BY the time he was seven years old, John Hajdu MBE had narrowly escaped death twice and had both of his parents taken away by the Nazis.
Living in squalor, in a Jewish ghetto in Hungary with “dead bodies all over the place”, the Holocaust survivor, 85, had just his aunt and a teddy- which he still owns now – as company.
To mark Holocaust Memorial Day, John recalls the horrors of World War II, how his entire family managed to survive – and the miraculous moment his mother, Livia, who’d been in a concentration camp, “returned from the dead”.
And, after all that he went through, John – who became a British citizen in 1962 – explains how much it meant to him to get an MBE from Queen Elizabeth II in 2020.
'Terrified to go outside'
John was born in Budapest, Hungary, in 1937 "to a well-to-do middle class Jewish family" but doesn't remember a time before the Holocaust.
Having been slowly segregated by the Hungarian government a few years prior, by 1943, Jewish people were being forced to wear yellow stars on their clothing to make them stand out to everyone else.
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“It was quite dangerous to go outside because a lot of young people who joined the Nazi Party had a big sport of looking at Jews and beating them up or shouting at them,” he recalls.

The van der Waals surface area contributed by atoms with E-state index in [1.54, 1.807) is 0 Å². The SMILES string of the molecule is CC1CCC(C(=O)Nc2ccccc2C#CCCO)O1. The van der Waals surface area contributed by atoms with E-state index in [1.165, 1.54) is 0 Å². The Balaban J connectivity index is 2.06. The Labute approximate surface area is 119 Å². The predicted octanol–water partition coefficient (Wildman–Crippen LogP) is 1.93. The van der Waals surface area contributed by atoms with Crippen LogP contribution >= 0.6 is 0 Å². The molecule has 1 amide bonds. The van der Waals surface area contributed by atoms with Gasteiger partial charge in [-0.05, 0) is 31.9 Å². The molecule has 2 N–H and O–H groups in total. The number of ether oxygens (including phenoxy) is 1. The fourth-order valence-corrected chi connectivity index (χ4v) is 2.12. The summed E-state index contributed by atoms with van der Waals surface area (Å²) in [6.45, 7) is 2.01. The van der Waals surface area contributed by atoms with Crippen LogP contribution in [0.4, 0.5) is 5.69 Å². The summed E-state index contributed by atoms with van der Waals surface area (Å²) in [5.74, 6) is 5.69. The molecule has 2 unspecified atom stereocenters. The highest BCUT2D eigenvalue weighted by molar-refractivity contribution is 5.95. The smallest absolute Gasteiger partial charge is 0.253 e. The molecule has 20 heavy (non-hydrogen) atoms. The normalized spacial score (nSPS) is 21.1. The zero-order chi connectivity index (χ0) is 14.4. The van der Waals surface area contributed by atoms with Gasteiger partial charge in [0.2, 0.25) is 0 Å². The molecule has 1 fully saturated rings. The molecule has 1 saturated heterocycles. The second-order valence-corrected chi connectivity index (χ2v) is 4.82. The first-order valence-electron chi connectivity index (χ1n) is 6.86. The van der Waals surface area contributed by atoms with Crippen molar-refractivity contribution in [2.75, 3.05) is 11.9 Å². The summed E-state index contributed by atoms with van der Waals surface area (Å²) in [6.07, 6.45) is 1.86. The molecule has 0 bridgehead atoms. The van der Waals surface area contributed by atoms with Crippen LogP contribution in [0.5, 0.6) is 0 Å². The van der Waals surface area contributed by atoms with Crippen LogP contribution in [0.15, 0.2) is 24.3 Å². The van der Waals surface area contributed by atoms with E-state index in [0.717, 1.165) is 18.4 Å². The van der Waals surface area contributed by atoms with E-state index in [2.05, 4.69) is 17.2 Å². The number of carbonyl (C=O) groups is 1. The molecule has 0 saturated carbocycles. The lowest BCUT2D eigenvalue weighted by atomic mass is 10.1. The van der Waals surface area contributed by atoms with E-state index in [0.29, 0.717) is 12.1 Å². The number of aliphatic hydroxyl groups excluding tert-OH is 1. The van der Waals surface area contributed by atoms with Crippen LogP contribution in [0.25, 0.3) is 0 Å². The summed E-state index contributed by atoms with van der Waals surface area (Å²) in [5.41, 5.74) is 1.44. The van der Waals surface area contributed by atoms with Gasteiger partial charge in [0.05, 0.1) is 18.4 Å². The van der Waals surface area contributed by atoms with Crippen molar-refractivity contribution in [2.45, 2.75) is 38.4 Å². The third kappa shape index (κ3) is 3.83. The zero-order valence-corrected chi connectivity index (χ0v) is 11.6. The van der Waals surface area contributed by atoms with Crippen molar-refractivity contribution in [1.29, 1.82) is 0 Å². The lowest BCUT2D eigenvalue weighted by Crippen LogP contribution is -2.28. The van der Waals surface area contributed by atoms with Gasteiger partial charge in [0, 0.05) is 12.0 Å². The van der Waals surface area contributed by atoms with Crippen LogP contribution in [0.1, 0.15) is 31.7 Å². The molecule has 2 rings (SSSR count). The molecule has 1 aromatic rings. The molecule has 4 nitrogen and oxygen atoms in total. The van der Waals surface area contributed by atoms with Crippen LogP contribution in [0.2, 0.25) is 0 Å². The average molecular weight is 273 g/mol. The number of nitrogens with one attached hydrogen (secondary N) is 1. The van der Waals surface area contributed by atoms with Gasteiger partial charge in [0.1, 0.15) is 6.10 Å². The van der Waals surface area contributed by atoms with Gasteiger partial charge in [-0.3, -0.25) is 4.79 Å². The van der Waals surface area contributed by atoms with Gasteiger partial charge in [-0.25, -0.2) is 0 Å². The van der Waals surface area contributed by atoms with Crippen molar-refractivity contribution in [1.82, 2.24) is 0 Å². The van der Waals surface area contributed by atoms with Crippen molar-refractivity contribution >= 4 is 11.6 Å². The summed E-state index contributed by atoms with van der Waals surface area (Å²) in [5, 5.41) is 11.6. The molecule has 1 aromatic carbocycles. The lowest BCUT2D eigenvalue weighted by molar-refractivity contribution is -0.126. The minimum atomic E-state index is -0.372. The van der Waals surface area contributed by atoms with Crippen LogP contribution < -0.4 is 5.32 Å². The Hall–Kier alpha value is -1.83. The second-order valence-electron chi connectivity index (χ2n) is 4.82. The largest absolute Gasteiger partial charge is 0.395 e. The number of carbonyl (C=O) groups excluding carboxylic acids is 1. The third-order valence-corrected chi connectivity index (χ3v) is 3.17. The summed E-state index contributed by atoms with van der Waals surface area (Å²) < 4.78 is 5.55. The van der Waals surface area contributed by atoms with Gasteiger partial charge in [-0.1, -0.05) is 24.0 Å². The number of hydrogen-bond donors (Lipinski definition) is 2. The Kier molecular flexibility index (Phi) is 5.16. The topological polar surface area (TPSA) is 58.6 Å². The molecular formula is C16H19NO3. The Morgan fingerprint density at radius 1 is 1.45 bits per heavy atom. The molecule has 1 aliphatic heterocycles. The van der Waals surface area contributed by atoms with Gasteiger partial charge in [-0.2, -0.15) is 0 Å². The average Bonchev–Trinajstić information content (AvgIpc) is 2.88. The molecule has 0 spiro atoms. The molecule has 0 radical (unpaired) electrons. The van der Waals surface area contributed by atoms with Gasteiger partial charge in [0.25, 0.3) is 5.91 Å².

That same year, John’s father became one of many Jewish men around the country taken away to a forced labour camp – leaving his mother to look after him on her own.
John explains: “They had to undertake very hard, physical labour, and were given very little food.
“They were treated badly, many got ill and quite a few died.
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“I remember that my mother and I went by train with food parcels to the camp, and were able to see father for a little while, but then we had to come back and leave him there.”
Banned from going outside
Then, in June 1944, John, Livia and his aunt were told they’d have to leave their homes and go to a yellow star block of flats, where the Jewish people were told they’d be “allowed to live a reasonable life”.
However, that promise was a lie – as John recalls how families were only allowed out of their flats to queue up for food for a couple of hours.
“And even then we were not allowed to buy items like butter, eggs or rice,” he adds.
“And, of course, there was no medical care available – you couldn't just go to your GP.
“You were stuck in this block of flats and you were not allowed to visit parks or the cinema. You couldn't even go out for a walk.
“Even the radios were confiscated, because they were afraid that we would listen to what was going on around the world. And, in fact, by that time, Jewish bank accounts had also been frozen, so we were totally isolated in this block of flats."
Life saved by a stranger
Four months later, in October 1944 – when John was seven years old – far-right Hungarian party Arrow Cross, together with the Germans, started hunting down the Jewish women and children, having already taken the men.